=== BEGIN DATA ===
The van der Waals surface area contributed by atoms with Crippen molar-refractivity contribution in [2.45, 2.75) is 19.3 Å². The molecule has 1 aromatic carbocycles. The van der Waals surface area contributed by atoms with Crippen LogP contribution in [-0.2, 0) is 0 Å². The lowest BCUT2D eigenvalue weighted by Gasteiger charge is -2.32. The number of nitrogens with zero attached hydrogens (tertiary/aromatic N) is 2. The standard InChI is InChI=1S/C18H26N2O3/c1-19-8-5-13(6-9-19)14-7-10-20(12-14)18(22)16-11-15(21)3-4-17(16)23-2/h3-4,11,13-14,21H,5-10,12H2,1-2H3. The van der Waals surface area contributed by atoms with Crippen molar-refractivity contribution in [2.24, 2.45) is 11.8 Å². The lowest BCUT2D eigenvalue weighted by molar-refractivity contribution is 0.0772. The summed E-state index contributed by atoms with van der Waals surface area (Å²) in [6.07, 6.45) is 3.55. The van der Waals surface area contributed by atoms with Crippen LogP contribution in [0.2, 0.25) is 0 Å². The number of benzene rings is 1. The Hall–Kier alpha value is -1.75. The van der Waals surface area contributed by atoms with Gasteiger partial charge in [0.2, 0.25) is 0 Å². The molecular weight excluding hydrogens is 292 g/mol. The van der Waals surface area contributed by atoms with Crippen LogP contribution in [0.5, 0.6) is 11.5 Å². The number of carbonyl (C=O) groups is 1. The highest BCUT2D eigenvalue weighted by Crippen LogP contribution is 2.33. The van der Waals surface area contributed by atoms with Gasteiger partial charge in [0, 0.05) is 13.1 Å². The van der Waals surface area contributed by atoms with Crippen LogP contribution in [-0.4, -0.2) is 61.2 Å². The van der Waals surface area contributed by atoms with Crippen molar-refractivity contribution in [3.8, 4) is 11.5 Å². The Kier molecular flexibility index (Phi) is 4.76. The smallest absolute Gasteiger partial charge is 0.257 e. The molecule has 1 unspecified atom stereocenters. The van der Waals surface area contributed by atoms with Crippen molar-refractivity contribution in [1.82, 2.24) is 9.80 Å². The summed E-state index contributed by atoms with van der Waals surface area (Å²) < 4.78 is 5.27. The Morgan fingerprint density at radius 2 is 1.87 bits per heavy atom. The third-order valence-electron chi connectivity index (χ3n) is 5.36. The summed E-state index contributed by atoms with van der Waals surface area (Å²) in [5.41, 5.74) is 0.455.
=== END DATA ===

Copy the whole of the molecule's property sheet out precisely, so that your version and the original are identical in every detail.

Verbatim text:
The van der Waals surface area contributed by atoms with Crippen molar-refractivity contribution in [2.45, 2.75) is 19.3 Å². The molecule has 1 aromatic carbocycles. The van der Waals surface area contributed by atoms with Crippen LogP contribution in [-0.2, 0) is 0 Å². The lowest BCUT2D eigenvalue weighted by Gasteiger charge is -2.32. The number of nitrogens with zero attached hydrogens (tertiary/aromatic N) is 2. The standard InChI is InChI=1S/C18H26N2O3/c1-19-8-5-13(6-9-19)14-7-10-20(12-14)18(22)16-11-15(21)3-4-17(16)23-2/h3-4,11,13-14,21H,5-10,12H2,1-2H3. The van der Waals surface area contributed by atoms with Crippen molar-refractivity contribution in [2.24, 2.45) is 11.8 Å². The lowest BCUT2D eigenvalue weighted by molar-refractivity contribution is 0.0772. The summed E-state index contributed by atoms with van der Waals surface area (Å²) in [6.07, 6.45) is 3.55. The van der Waals surface area contributed by atoms with Crippen LogP contribution in [0.2, 0.25) is 0 Å². The number of benzene rings is 1. The Hall–Kier alpha value is -1.75. The van der Waals surface area contributed by atoms with Gasteiger partial charge in [0.2, 0.25) is 0 Å². The molecular weight excluding hydrogens is 292 g/mol. The van der Waals surface area contributed by atoms with Crippen LogP contribution in [0.5, 0.6) is 11.5 Å². The number of carbonyl (C=O) groups is 1. The highest BCUT2D eigenvalue weighted by Crippen LogP contribution is 2.33. The van der Waals surface area contributed by atoms with Gasteiger partial charge in [0, 0.05) is 13.1 Å². The van der Waals surface area contributed by atoms with Crippen LogP contribution in [-0.4, -0.2) is 61.2 Å². The van der Waals surface area contributed by atoms with Crippen molar-refractivity contribution in [3.8, 4) is 11.5 Å². The Kier molecular flexibility index (Phi) is 4.76. The smallest absolute Gasteiger partial charge is 0.257 e. The molecule has 1 unspecified atom stereocenters. The van der Waals surface area contributed by atoms with Crippen molar-refractivity contribution in [1.82, 2.24) is 9.80 Å². The summed E-state index contributed by atoms with van der Waals surface area (Å²) < 4.78 is 5.27. The Morgan fingerprint density at radius 2 is 1.87 bits per heavy atom. The third-order valence-electron chi connectivity index (χ3n) is 5.36. The summed E-state index contributed by atoms with van der Waals surface area (Å²) in [5.41, 5.74) is 0.455.